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Foundations of Typography

Other type categories


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Foundations of Typography

with Ina Saltz

Video: Other type categories

We're going to look at some other categories of typefaces, the kinds of typefaces that don't fit as neatly into classification categories. These are all display typefaces. So, remember that they should be used at larger sizes and in small quantities. One category that is easy to identify and that is hugely popular right now is Scripts. These are letterforms that are based on handwritten letters. They are mostly or partly attached to one another with connecting strokes. Here are some common examples, they can vary from very formal to very informal.
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  1. 9m 5s
    1. Welcome
      1m 58s
    2. Why good typography matters
      1m 55s
    3. The power of type
      1m 53s
    4. The theory of typographic relativity
      1m 53s
    5. Getting the most out of this course
      1m 26s
  2. 23m 49s
    1. Serif vs. sans serif
      3m 27s
    2. Display type vs. text type
      3m 39s
    3. Type history
      2m 48s
    4. Type classification
      4m 8s
    5. Other type categories
      3m 24s
    6. Guidelines for combining typefaces
      3m 49s
    7. Using cases
      2m 34s
  3. 18m 28s
    1. Anatomy: Parts and shapes of type
      4m 35s
    2. Size and measurements of type
      2m 18s
    3. Type families: Widths, weights, and slopes
      3m 53s
    4. Reviewing the terminology of type, based on function
      3m 27s
    5. Working with color and tonal weight: Exercises
      4m 15s
  4. 20m 27s
    1. Kerning and kerning pairs
      3m 33s
    2. Tracking and leading
      3m 49s
    3. Exploring variations in type alignment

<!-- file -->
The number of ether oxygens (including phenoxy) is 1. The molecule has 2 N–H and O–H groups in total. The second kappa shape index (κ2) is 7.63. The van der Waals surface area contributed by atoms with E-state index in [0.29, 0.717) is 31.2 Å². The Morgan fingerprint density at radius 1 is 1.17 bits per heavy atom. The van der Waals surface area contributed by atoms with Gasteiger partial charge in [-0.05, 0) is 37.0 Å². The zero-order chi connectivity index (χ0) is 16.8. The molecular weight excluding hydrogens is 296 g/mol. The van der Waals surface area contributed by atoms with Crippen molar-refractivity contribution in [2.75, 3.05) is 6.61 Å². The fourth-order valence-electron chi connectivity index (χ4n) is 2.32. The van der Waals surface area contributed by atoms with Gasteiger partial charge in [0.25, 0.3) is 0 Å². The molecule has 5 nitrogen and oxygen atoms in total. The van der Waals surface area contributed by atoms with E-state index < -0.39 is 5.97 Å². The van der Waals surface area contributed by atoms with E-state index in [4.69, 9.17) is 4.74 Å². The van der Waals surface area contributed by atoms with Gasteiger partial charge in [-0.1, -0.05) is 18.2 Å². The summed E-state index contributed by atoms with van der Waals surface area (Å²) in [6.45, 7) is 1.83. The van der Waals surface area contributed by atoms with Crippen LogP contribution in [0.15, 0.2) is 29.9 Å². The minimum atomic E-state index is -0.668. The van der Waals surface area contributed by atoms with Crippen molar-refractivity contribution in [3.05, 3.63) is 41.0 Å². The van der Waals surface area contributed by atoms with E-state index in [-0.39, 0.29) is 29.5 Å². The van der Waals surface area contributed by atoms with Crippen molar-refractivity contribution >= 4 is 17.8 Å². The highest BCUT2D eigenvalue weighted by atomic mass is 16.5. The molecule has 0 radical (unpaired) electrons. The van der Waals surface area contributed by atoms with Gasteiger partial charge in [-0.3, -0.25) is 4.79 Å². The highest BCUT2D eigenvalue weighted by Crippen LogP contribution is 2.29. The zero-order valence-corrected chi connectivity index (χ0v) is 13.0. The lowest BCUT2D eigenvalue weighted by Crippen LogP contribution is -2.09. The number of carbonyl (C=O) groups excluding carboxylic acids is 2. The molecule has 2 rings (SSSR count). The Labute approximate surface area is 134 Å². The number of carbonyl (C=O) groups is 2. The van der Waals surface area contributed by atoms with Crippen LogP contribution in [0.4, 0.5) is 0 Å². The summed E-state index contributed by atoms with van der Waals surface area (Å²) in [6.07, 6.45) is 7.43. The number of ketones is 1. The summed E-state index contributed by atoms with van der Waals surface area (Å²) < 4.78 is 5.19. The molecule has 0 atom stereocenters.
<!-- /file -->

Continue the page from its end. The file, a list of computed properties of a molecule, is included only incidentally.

3m 55s
    4. Hyphenation and justification
      3m 13s
    5. Indents, outdents, and hanging punctuation
      2m 26s
    6. Other typographic best practices
      3m 31s
  5. 10m 3s
    1. Where type begins: The mark of the hand
      2m 28s
    2. Related parts and shapes: Family resemblances
      4m 35s
    3. Designing a typeface
      3m 0s
  6. 22m 19s
    1. How legibility and readability differ
      3m 48s
    2. Examining factors affecting legibility
      4m 46s
    3. Hierarchy and functionality
      4m 29s
    4. Systematized hierarchy
      3m 52s
    5. Paragraphs, drop caps, and entry points
      2m 41s
    6. Typographic abominations
      2m 43s
  7. 11m 8s
    1. Opposing forces of typography
      3m 8s
    2. The grid: A structure for containing type
      3m 6s
    3. Contrast and scale
      4m 54s
  8. 9m 41s
    1. Typographic expressiveness
      3m 22s
    2. The emotional impact of type
      2m 47s
    3. Three-dimensional type
      3m 32s
  9. 8m 55s
    1. Working with numbers
      2m 10s
    2. Expert characters and analphabetic symbols
      1m 56s
    3. Using typography to navigate content
      1m 51s
    4. Using typography to navigate the environment
      2m 58s
  10. 9m 14s
    1. Managing fonts and building your type library
      3m 14s
    2. Developing your typographic eye
      2m 31s
    3. Breaking the rules
      1m 41s
    4. What's next
      1m 48s

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Foundations of Typography
2h 23m Beginner Feb 01, 2013

Viewers: in countries Watching now:

Good typography can add tremendous power to your design and your message, whether it is a print- or screen-based project, a still or motion graphic, a 3D or 2D graphic. This course explains good typographic practices, so that you can develop an "eye" for type and understand how to effectively use it. Author Ina Saltz explains type classifications (serif vs. sans serif, display type vs. text type), how type is measured, sized, and organized, and how spacing and alignment affect your design. She also explains how to use kerning, tracking, leading, and line length, and covers the history and current trends in typography. The course teaches the principles of legibility, readability, and compatibility, and how they should be considered when you're selecting and designing with type.